The rock face has many parallels to business’ external environment. Rock climbing starts by understanding it.
Stand back too far, you see everything, but can’t see initial steps up the rock. Stand too close, you’ll likely climb to a dead end i.e., without safe steps up the face. With the right distance (the one that an exciting new growth strategy is discovered from) you see a promising directional route.
B2C companies should throw out existing assumptions about customers. A 20% and growing decline in household wealth is transforming our consumption patterns and preferences. We’re at a pivot point where change is non-linear, not trend-like.
The greater your insight into this transformation, the stronger your organization will be.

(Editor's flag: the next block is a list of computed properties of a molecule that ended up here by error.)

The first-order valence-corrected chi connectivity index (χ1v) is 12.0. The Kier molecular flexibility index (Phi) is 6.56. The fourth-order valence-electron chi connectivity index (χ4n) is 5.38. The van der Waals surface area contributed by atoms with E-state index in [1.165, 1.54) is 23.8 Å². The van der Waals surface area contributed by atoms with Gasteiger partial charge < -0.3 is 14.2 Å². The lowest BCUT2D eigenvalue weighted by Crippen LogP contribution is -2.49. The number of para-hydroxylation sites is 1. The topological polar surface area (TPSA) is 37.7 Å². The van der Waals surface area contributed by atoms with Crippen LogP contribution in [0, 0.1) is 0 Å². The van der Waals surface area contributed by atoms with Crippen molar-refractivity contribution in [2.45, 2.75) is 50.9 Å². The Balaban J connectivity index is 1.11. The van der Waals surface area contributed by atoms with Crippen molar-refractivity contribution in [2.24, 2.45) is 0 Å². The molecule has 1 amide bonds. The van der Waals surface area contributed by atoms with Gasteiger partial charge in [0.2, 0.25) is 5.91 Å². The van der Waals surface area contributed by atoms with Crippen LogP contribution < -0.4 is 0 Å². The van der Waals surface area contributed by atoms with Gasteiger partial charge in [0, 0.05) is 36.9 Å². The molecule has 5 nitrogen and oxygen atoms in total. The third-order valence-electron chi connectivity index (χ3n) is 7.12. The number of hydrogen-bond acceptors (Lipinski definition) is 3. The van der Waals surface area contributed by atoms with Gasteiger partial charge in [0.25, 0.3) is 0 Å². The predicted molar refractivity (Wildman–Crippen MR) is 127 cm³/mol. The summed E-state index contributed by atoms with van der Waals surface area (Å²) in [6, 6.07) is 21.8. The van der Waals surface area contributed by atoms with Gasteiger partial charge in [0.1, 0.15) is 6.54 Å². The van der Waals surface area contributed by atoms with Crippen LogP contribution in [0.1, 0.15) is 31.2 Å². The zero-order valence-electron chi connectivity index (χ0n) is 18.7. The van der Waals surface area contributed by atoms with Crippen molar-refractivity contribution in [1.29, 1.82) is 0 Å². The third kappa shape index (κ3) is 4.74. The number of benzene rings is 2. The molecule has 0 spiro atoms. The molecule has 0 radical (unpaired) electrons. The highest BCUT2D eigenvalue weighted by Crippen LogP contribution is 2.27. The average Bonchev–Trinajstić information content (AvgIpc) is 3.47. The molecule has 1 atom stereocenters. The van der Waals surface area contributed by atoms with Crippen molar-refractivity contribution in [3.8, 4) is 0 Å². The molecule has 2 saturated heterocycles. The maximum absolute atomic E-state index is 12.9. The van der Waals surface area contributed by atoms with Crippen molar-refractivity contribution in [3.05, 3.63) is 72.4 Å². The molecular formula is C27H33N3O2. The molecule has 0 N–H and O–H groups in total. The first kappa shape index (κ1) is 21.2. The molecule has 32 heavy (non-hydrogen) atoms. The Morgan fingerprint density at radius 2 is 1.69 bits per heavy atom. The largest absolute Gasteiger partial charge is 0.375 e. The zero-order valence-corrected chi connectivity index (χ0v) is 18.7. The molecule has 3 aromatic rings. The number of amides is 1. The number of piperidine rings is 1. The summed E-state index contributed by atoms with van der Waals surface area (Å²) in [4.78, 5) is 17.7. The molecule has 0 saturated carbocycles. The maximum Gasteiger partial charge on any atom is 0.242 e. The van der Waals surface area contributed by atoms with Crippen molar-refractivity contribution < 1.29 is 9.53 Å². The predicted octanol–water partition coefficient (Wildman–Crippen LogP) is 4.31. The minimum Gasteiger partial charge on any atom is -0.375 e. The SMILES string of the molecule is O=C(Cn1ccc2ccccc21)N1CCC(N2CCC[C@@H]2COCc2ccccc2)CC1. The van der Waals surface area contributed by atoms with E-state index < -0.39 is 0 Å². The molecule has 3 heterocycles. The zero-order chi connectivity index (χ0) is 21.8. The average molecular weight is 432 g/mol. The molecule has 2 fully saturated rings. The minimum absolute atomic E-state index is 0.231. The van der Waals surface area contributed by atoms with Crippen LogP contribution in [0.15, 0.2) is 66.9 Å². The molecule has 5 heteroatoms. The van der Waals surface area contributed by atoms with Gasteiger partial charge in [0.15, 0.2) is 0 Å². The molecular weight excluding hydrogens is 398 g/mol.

Your B2B strategic planning should focus on this question – What can or could we uniquely do to help a target market become more successful today and better positioned for the upturn?
In B2B strategic planning, consider five great value promises:
- We increase your revenue
- We cut your overall costs or reduce your breakeven point
- We reduce your risk
- We increase your market share
- We increase your asset productivity
Is your B2B strategic planning asking deep enough questions?
What new learning is driving your growth strategy decisions today?
For insight on business model innovation and business model differentiation, read my recently released book, Beyond Price.